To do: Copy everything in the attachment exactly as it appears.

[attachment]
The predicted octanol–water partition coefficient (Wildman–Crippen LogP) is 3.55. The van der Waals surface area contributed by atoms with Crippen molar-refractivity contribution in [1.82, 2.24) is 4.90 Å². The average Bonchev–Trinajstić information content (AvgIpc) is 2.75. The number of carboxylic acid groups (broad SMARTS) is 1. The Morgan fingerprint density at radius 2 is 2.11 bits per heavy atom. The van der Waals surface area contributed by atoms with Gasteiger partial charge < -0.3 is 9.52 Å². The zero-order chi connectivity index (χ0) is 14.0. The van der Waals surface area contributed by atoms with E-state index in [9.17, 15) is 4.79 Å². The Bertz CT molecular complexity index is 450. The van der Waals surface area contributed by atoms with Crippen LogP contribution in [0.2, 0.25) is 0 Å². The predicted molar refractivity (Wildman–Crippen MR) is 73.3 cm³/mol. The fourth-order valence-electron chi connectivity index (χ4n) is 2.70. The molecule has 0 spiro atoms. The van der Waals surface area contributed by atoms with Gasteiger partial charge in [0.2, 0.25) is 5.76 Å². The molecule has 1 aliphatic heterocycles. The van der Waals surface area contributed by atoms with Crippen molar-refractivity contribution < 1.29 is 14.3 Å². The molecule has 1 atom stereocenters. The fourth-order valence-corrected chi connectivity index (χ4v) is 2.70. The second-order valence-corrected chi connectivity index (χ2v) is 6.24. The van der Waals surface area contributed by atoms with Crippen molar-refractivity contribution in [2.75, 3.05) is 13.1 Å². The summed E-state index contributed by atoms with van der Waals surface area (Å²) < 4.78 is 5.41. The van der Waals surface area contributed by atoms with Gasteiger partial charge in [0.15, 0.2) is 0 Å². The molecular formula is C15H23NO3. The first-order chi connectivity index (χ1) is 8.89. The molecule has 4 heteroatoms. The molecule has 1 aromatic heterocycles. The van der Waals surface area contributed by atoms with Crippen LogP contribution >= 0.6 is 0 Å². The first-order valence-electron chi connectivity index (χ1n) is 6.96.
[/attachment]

The predicted octanol–water partition coefficient (Wildman–Crippen LogP) is 3.55. The van der Waals surface area contributed by atoms with Crippen molar-refractivity contribution in [1.82, 2.24) is 4.90 Å². The average Bonchev–Trinajstić information content (AvgIpc) is 2.75. The number of carboxylic acid groups (broad SMARTS) is 1. The Morgan fingerprint density at radius 2 is 2.11 bits per heavy atom. The van der Waals surface area contributed by atoms with Gasteiger partial charge < -0.3 is 9.52 Å². The zero-order chi connectivity index (χ0) is 14.0. The van der Waals surface area contributed by atoms with E-state index in [9.17, 15) is 4.79 Å². The Bertz CT molecular complexity index is 450. The van der Waals surface area contributed by atoms with Crippen LogP contribution in [0.2, 0.25) is 0 Å². The predicted molar refractivity (Wildman–Crippen MR) is 73.3 cm³/mol. The fourth-order valence-electron chi connectivity index (χ4n) is 2.70. The molecule has 0 spiro atoms. The van der Waals surface area contributed by atoms with Gasteiger partial charge in [0.2, 0.25) is 5.76 Å². The molecule has 1 aliphatic heterocycles. The van der Waals surface area contributed by atoms with Crippen molar-refractivity contribution < 1.29 is 14.3 Å². The molecule has 1 atom stereocenters. The fourth-order valence-corrected chi connectivity index (χ4v) is 2.70. The second-order valence-corrected chi connectivity index (χ2v) is 6.24. The van der Waals surface area contributed by atoms with Crippen molar-refractivity contribution in [2.75, 3.05) is 13.1 Å². The summed E-state index contributed by atoms with van der Waals surface area (Å²) < 4.78 is 5.41. The van der Waals surface area contributed by atoms with Gasteiger partial charge in [0.15, 0.2) is 0 Å². The molecular formula is C15H23NO3. The first-order chi connectivity index (χ1) is 8.89. The molecule has 4 heteroatoms. The molecule has 1 aromatic heterocycles. The van der Waals surface area contributed by atoms with Crippen LogP contribution >= 0.6 is 0 Å². The first-order valence-electron chi connectivity index (χ1n) is 6.96.